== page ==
Gilbert mainspring click repair advice

Discussion in 'Clock Repair' started by John P, Oct 14, 2011.

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  1. John P

    John P Registered User
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    Hello, I am seeking advice on how to repair this click spring retainer tab.
    It is broken off the wheel and was laying in the bottom of the clock case.

    Spring was wound tight as a tick and click was holding when I took it down. Now, I have the movement bushed and cleaned but this click spring issue is to be resolved before it can get it back running.

    Any help appreciated.

    Thanks
    John
     

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  2. Dick Feldman

    Dick Feldman Registered User

    Sep 1, 2000
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    Hello John,

    Have you noticed the click spring is made from brass? After 50-70-90 years of clicking, brass springs become brittle and will fail. It is not a question of if it will fail, but when. It might be a good idea to replace the click and spring while you have the clock apart. If that is a two train clock movement, the other main wheel likely has a brass return spring. It would be a good time to replace both. Spring steel is a much better material for click return springs. Along with damage to the clock movement, failure of a click spring normally will result in a black thumb nail and some hide missing from the hand winding the clock.

    Once the spring and click have been replaced, a hole could be drilled in the boss near where the old retainer was and a rivet could be installed to catch the new spring.

    Best Regards,

    Dick Feldman
     
  3. shutterbug

    shutterbug Moderator
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    I'd also give attention to the condition of that click wheel. It looks like it's an accident waiting to happen. The teeth should mesh flat against the click, providing a large surface area for stopping/holding the power. More work involved, but could well save you a bruised thumb later, and damage to the clock.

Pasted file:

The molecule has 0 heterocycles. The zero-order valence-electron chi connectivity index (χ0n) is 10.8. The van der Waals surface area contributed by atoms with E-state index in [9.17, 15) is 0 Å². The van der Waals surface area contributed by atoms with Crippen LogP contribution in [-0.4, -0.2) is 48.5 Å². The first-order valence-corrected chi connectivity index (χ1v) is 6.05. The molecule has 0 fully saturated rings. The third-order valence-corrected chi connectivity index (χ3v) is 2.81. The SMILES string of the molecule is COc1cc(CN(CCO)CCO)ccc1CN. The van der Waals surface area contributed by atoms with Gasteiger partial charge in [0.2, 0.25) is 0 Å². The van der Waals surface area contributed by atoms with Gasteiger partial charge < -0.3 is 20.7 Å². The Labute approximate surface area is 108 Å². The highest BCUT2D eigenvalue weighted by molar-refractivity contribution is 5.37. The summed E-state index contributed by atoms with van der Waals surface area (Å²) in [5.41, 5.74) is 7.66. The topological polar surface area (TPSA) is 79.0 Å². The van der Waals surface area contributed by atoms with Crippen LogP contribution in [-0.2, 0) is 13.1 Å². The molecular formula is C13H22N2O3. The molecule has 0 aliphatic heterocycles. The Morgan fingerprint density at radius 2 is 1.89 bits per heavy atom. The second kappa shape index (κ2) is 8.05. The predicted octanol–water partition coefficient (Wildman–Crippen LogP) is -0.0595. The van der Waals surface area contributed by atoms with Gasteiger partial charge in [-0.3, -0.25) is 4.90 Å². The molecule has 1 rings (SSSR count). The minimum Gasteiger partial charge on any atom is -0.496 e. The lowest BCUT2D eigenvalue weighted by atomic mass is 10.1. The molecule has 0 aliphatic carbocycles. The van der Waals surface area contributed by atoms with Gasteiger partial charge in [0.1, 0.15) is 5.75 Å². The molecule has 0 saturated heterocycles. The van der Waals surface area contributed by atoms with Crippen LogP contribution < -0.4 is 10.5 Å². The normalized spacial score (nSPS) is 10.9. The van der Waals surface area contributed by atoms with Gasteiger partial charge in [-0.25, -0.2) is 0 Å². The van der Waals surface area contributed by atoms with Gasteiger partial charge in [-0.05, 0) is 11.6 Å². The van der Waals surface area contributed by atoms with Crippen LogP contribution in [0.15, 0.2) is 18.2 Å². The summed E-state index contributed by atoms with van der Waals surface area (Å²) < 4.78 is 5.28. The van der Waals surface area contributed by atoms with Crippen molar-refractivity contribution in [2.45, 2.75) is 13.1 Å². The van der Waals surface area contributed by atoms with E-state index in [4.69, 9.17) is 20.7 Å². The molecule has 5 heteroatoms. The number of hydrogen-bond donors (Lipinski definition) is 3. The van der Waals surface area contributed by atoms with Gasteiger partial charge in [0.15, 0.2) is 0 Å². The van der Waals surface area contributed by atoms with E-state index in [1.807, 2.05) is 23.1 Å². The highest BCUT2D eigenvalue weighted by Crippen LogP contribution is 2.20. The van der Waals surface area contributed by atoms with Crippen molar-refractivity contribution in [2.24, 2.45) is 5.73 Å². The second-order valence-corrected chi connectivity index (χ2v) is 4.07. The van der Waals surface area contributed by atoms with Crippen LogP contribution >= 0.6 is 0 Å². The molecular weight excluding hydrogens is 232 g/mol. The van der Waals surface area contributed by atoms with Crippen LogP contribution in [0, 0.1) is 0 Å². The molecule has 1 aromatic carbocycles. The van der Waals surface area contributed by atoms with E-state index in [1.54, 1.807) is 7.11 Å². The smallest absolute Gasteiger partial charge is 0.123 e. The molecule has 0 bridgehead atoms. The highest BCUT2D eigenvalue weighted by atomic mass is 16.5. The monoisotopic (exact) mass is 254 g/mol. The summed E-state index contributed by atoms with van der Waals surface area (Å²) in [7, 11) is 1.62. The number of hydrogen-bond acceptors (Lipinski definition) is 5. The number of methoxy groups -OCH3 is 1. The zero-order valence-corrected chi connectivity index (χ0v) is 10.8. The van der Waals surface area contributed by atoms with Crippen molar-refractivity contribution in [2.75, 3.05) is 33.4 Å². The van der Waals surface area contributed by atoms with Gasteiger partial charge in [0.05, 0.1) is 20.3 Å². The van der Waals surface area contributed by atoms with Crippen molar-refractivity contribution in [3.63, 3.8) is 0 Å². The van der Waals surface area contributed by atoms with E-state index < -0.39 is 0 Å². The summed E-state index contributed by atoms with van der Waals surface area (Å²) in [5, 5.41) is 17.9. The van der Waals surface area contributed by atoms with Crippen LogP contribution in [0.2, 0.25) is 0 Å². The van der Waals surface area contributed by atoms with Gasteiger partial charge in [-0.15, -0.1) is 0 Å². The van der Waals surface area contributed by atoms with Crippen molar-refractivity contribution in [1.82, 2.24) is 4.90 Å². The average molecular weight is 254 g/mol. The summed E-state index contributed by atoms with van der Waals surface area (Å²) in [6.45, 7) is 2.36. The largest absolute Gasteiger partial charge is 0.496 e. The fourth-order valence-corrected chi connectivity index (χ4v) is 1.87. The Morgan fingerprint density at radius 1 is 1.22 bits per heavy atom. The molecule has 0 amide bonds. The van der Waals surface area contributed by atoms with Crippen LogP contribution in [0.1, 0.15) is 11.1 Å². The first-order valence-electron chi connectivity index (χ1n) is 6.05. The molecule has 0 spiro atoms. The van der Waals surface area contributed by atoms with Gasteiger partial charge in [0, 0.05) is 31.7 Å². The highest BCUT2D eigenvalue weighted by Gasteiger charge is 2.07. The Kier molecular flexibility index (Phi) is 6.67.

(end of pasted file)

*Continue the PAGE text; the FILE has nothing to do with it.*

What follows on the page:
4. Kevin W.

    Kevin W. Registered User
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    All good advice.Often times this area of the movement is neglected, and after having a click or click spring fail and hurt you, you remember the pain for a long time after.
     
  5. R&A

    R&A Registered User

    Oct 21, 2008
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    The arbor and pivot look to be damage. It might just be the way the light is on my computer. If it is you might want to consider polishing. To retain the click wire. I take and take a small wirer and just make a hook and secure it flush the the other side of the gear. The wire is just for tension on the click.

    H/C
     
  6. bangster

    bangster Moderator
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    Here's how I'd go about replacing the spring restraint. Others may disagree.

    Get rid of the part of the old one that's still on the wheel. If it leaves a hole, great; if it doesn't, drill one. Stick a tight fitting piece of brass rod into the hole. Secure it with TIX solder. [Method: Brush TIX flux onto the joint. Cut off a tiny piece of solder, not much longer than it is wide, and lay it against the joint. Heat the joint with a pencil torch until the solder melts and runs into the crack. A properly soldered joint should show very little solder outside the joint. Let it cool. Wash off flux residue under hot running water. Dry the wheel with hair dryer to prevent rusting.] Bend the rod over into a hook. Cut off excess. Restrain the spring under the hook.

    If you're of a mind to replace the click spring, there are a couple of ways. I imagine the old spring is just force-fit into a hole in the click.